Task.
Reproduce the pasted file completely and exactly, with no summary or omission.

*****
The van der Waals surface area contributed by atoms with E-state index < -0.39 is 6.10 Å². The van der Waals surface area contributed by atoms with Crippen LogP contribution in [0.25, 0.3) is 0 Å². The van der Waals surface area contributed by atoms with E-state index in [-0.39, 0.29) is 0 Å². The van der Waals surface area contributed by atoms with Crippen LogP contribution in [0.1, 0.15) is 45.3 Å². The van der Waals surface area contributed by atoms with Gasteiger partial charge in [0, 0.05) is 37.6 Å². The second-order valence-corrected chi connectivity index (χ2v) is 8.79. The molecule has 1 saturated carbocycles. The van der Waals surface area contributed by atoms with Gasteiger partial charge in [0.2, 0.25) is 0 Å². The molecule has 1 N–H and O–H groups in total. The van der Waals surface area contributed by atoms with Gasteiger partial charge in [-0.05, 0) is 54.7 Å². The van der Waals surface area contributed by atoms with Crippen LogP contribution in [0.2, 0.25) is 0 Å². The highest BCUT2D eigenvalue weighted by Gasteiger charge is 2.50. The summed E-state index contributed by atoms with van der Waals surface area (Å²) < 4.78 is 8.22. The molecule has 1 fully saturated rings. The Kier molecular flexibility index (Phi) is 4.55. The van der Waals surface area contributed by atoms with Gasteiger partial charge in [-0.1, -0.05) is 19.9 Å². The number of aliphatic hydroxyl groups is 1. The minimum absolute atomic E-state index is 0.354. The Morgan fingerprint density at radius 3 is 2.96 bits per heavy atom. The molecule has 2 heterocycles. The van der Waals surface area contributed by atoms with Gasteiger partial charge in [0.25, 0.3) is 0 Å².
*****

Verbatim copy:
The van der Waals surface area contributed by atoms with E-state index < -0.39 is 6.10 Å². The van der Waals surface area contributed by atoms with Crippen LogP contribution in [0.25, 0.3) is 0 Å². The van der Waals surface area contributed by atoms with E-state index in [-0.39, 0.29) is 0 Å². The van der Waals surface area contributed by atoms with Crippen LogP contribution in [0.1, 0.15) is 45.3 Å². The van der Waals surface area contributed by atoms with Gasteiger partial charge in [0, 0.05) is 37.6 Å². The second-order valence-corrected chi connectivity index (χ2v) is 8.79. The molecule has 1 saturated carbocycles. The van der Waals surface area contributed by atoms with Gasteiger partial charge in [0.2, 0.25) is 0 Å². The molecule has 1 N–H and O–H groups in total. The van der Waals surface area contributed by atoms with Gasteiger partial charge in [-0.05, 0) is 54.7 Å². The van der Waals surface area contributed by atoms with Crippen LogP contribution in [0.2, 0.25) is 0 Å². The highest BCUT2D eigenvalue weighted by Gasteiger charge is 2.50. The summed E-state index contributed by atoms with van der Waals surface area (Å²) < 4.78 is 8.22. The molecule has 1 fully saturated rings. The Kier molecular flexibility index (Phi) is 4.55. The van der Waals surface area contributed by atoms with Gasteiger partial charge in [-0.1, -0.05) is 19.9 Å². The number of aliphatic hydroxyl groups is 1. The minimum absolute atomic E-state index is 0.354. The Morgan fingerprint density at radius 3 is 2.96 bits per heavy atom. The molecule has 2 heterocycles. The van der Waals surface area contributed by atoms with Gasteiger partial charge in [0.25, 0.3) is 0 Å².